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Carnegie Hall

"Time" Article

"Barock angel"

Press comments

New Grove Dict.

His 75th birthday

Baroque splendour

Radio broadcast

Maurice André

Edward H. Tarr

Philip Jones

Timofei Dokshizer

Gheorghe Musat

Graham Ashton

Friedel Keim

Matthias Scherbaum

International Trumpet Guild

Scherbaum pupil Josef Bayer

Scherbaum pupil Josef Kneissl



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Teutonic Week

Last week's most out-of-the-ordinary event was the appearance in Carnegie Hall in Monday night, of the NDR Symphony Orchestra of Hamburg ... under the baton of Hans Schmidt-Isserstedt, a conductor of unusual skill and profound feeling for tradition ...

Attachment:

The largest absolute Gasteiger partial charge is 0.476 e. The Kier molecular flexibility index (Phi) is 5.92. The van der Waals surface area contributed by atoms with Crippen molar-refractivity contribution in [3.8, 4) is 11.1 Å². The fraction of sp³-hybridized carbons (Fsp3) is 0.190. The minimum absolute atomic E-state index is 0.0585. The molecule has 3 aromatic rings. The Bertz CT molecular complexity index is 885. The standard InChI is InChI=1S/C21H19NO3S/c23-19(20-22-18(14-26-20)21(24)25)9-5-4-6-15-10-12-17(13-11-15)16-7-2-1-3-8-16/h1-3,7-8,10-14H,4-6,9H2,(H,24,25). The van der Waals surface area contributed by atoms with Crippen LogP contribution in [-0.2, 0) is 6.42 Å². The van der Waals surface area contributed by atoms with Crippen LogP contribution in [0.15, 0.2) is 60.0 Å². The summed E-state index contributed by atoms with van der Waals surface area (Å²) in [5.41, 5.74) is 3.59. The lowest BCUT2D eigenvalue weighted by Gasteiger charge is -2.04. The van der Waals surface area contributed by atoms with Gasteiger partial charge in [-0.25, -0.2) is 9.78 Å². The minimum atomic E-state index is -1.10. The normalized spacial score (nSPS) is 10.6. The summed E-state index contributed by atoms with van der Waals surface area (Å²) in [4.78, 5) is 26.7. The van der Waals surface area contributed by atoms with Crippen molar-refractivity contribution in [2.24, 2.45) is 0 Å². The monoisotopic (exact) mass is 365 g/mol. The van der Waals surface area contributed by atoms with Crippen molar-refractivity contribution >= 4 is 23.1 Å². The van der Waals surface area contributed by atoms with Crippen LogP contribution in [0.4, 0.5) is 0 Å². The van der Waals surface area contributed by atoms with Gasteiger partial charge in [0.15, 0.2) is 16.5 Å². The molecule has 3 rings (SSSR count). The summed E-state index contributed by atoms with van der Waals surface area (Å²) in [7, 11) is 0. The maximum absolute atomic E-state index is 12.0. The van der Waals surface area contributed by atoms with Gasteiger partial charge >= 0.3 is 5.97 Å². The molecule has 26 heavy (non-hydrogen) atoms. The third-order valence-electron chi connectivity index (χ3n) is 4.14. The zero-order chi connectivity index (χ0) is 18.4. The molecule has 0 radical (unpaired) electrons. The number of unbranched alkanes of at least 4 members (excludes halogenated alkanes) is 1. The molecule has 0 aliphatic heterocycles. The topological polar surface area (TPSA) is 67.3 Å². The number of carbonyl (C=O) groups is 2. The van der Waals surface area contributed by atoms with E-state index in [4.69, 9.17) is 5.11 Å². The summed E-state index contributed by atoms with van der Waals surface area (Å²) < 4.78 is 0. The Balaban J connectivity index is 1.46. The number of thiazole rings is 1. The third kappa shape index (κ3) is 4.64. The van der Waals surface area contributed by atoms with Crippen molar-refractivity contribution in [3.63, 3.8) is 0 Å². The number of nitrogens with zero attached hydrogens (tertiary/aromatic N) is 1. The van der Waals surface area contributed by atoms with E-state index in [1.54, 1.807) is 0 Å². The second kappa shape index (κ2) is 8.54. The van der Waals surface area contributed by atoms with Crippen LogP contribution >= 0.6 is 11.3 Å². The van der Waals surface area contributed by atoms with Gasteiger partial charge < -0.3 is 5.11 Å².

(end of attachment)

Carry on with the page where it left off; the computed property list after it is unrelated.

In the Brandenburg concerto, which opened the concert, Mr. Schmidt-Isserstedt had his four soloists - trumpet, flute, oboe, and violin - stand in front of the orchestra to perform their parts. Of the four, the unquestionable hero was Adolf Scherbaum, a remarkable specialist in the kind of stratospheric Bach trumpet-playing that this work calls for, and that often entails a considerable amount of obvious strain on the part of the musician. Mr. Scherbaum tackled his high-flying passages with no strain whatever, and one could appreciate the esteem in which he is held in Europe, where he is regarded as a sort of world's champion in this art. Indeed, according to some of the publicity literature I received before the concert, Mr. Scherbaum's accomplishments as a formidable pneumatic phenomenon once led a number of Swiss physicians to examine him while he was blowing a C above high C, and to conclude that the pressure inside his body exceeded the twenty-four pounds per square inch that is found in a well-blown-up automobile tire. This is truly an arresting statistic, but one that does not convey at all the suavity and brilliance with which Mr. Scherbaum utilizes his tremendous ability to compress air. (...)